Guest Star: "The Second Cover The Guy Came Up W/ Was A F*cked Up Looking Crack Spot"
Friday, Sep 30, 2011 10:05PM
[With the new release of his Raw Forever compilation album, rap veteran Cormega breaks down the story behind the project's cover art.]
The cover art is basically a throwback to some blues and jazz type of album from the 60's or 70's and then you see me doing the show with a band. It was just a concept that I developed from the guy that did it. I had nothing to do with that but when I seen it, I liked it. I liked the idea of it.
The original cover they wanted to do I was not happy with. The first cover had cocaine on it like, 'Cormega: Raw Forever.' And I'm like, "Come on, man." So the second cover the guy came up with was a f*cked up looking crack spot. Terrible looking. It was like some sh*t off of "Chappelle's Show," that 'Tyrone Biggums' crackhead character. I was like, "What the f*ck is that!?"
I had to tell the guy, "Look, man. You're putting a bad stigma on me and your perception of the streets." It's not just about crack. It's not just about guns. It's not just about drugs. Actually, some drug spots are very clean. So he didn't even know what it looked like.
So the perception of some people of hip-hop is what makes hip-hop f*cked up now. They view us as animals or just as ignorant people. That's why that [new] cover means a lot to me because it shows sophistication. It shows that I'm an artist.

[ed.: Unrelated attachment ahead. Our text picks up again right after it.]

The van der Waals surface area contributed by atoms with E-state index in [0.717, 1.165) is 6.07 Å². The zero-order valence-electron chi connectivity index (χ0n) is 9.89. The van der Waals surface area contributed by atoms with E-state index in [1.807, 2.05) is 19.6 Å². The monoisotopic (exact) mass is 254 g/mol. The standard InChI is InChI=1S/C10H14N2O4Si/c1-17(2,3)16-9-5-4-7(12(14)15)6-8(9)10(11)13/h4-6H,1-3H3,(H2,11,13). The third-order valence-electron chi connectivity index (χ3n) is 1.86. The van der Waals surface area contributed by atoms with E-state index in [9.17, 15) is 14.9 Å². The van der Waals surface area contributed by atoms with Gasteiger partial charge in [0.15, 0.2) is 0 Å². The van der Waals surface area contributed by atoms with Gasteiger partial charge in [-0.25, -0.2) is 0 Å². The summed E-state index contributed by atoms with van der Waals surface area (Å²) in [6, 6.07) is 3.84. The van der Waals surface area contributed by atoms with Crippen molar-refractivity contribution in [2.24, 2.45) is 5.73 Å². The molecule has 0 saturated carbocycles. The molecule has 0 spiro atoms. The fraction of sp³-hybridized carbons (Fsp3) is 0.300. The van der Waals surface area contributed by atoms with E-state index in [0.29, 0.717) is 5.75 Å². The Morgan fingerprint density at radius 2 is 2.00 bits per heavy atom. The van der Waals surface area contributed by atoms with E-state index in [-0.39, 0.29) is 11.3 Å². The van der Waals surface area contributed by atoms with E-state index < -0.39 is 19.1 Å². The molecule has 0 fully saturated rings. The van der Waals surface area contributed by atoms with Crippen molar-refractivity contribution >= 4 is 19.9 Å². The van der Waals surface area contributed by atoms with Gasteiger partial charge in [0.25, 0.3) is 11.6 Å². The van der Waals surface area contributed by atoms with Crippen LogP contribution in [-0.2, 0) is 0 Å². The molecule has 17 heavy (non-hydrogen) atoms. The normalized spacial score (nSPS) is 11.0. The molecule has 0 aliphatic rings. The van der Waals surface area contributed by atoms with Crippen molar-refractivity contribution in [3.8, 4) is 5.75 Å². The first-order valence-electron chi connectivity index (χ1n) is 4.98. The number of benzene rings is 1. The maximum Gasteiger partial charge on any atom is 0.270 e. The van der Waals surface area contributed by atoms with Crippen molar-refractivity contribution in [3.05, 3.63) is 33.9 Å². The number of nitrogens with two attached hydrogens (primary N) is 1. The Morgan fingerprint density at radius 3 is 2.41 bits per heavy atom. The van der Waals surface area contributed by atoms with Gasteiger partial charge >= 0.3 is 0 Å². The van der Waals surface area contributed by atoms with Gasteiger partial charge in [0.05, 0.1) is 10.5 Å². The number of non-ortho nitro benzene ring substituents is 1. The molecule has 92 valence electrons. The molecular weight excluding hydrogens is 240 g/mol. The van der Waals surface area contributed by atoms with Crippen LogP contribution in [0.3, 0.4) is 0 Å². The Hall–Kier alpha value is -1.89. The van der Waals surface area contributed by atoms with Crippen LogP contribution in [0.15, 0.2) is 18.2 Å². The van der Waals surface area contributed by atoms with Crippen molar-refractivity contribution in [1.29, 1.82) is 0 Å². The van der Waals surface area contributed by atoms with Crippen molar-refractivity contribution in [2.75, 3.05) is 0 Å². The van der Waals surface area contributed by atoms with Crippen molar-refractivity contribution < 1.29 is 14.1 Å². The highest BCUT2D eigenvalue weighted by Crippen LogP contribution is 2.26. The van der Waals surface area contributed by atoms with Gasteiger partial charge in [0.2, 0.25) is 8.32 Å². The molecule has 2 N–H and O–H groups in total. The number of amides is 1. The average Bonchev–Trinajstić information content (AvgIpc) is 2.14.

Artists work with bands. Emcees and real artists work with bands. Rappers have 15 people on stage with them doing their ad-libs and you don't know who is rapping. So I wanted to do something different.
That cover is from a show that I did. I did a coat drive in the winter for homeless people and that's how the work got off. I did a coat drive and had a show at a store. The coat drive was a tremendous success. If you could put all of the coats on one another, I could probably climb up to the fourth floor. We generated thousands and thousands of dollars in coats.
So we had an afterparty that was separate from the coat drive. That actual cover picture is from the afterparty. We did the afterparty and I performed with that band. And the line for the afterparty was so long that I decided to give the money from the show toward the coatdrive. So on top of the coats they had for homeless people and people with HIV/AIDS, they got liquid cash.
An underground and critical favorite, Cormega was the rare hardcore rapper to win praise from all directions, and while he never quite crossed over like some of his New York City peers, he maintained a respectable independence over the years nonetheless, self-releasing his work on the Legal Hustle label. Born Cory McKay, Cormega grew up in the same Queensbridge housing projects that were home to a generation of rappers, most notably Nas, Mobb Deep, AZ, andTragedy Khadafi, and a previous generation that famously included Marley Marl and the Juice Crew.